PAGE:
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A sense of entrapment pervades both 'Tess of the D'Urbervilles' and 'The Handmaid's Tale'. Explore the theme of entrapment in these two texts, making careful comparisons between them and commenting particularly on the narrative strategy of each text.

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Introduction

Rebecca Speakman A sense of entrapment pervades both 'Tess of the D'Urbervilles' and 'The Handmaid's Tale'. Explore the theme of entrapment in these two texts, making careful comparisons between them and commenting particularly on the narrative strategy of each text. In many works originating from periods of time in which repression in society was apparent, the freedom to express such individuality in itself becomes the focus. It can be said that the theme of entrapment is explored in both of these novels and that it is a pervasive image throughout. There is a really complex relationship between narrator and narrative in 'The Handmaid's Tale'. Margaret Atwood has written the novel in the First person narrative form, seeing everything exclusively through the eyes of her chosen narrative character, Offred. Although written in the First person, it reads as an interior monologue and the tantalising element of this novel is that our questions are only answered bit by bit; certain information is withheld to lure us on into the story. The First person in the dystopian novel tells us directly her feelings and about her situation and part of the novel's power comes from that. ...read more.

Middle

Thomas Hardy was considered a fatalist. Fatalism is a view of life, which insists that all action everywhere is controlled by the nature of things or by a power superior to things. It grants the existence of Fate, a great impersonal, primitive force, existing from all eternity, absolutely independent of human will. Due to his fatalistic outlook of life, Hardy presents the character of Tess as having a variety of forces working against her efforts to control her destiny. Tess is a victim of a terrible hostile world in which all creatures are trapped within a cruel structure of determinism. Throughout the novel, Hardy invokes several discrete yet interrelated forms of determinism to make his protagonists fate seem inevitable. Tess is trapped both physically and emotionally in a deterministic universe, a universe in which the characters do not have any real choice or control over events, events that constitute an inexorable march towards some inevitable tragic conclusions. In most of Hardy's works, characterisation is juxtaposed with a capricious fate. Hardy is often seen as a pessimist, about humanity's place in the scene of things, God or Fate. In 'Tess of the D'Urbervilles', fate always reigns supreme, controlling the destinies of characters. ...read more.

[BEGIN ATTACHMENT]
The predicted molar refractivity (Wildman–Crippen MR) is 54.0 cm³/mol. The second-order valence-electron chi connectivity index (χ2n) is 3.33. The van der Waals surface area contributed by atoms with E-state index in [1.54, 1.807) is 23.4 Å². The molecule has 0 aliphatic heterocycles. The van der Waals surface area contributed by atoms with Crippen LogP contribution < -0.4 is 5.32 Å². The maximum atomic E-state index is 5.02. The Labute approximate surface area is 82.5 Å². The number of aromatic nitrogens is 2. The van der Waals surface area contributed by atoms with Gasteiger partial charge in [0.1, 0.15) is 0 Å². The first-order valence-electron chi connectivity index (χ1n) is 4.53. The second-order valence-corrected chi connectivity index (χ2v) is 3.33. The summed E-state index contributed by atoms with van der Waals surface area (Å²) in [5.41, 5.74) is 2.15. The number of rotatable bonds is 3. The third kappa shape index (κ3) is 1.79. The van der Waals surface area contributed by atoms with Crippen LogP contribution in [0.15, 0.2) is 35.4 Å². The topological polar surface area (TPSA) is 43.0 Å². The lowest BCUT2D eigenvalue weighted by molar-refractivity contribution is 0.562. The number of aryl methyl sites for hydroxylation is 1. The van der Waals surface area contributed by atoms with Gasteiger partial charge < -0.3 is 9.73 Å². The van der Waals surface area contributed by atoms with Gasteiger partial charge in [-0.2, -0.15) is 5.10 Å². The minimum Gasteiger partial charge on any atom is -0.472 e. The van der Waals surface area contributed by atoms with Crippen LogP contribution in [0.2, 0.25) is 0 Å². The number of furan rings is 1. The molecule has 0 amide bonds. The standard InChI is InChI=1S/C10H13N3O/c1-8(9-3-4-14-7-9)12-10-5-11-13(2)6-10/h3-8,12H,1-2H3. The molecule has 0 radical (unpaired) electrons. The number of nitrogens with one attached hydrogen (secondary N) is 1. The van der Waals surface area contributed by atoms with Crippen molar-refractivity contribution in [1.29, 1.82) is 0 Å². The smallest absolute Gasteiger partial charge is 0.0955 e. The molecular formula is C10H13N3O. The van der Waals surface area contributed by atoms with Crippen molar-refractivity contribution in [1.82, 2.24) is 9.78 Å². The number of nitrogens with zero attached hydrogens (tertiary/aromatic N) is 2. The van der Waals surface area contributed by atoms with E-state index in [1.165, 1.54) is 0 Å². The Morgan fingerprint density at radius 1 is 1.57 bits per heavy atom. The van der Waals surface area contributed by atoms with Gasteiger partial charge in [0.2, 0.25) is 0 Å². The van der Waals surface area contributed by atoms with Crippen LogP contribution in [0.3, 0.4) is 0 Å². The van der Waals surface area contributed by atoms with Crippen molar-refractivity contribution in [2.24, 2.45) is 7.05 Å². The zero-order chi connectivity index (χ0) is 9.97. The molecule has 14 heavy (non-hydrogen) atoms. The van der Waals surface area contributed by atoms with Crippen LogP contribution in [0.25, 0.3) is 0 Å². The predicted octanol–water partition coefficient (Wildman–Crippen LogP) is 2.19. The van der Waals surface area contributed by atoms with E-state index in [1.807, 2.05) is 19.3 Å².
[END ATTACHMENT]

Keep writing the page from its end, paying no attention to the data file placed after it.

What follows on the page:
Conclusion

It is as if that behind these wrong paths is the sense of how things could have been. Tess only might have only asked why she was doomed to figure in the distorted version of her life, for the question itself is rendered inappropriate in the fact of a universe, which twists order into chaos of wrong meanings. Thus the forces that conspire against Tess go far beyond mere events in which she gets involved and makes wrong decisions. In addition, the narration is everywhere buttressed by words such as, 'doomed' and 'destined' and this extensive use of foreshadowing is typical, especially in the earlier phases of the novel, which reinforce inevitability as an entrapping force for Tess. 'Tess of the D'Urbervilles', like other major works by Hardy, although technically a nineteenth century work, anticipates the twentieth century in regard to the nature and treatment of its subject matter. His works are not only a reflection of his personality but also the contemporary Victorian period. 'Tess of the D'Urbervilles' deals with several significant contemporary issues for Hardy, including the struggles of religious belief that occurred in his lifetime. Thomas Hardy's novel is a traditional realist genre of a tragedy. This genre generates some of the entrapment giving us sense that Tess is doomed from the beginning. ...read more.

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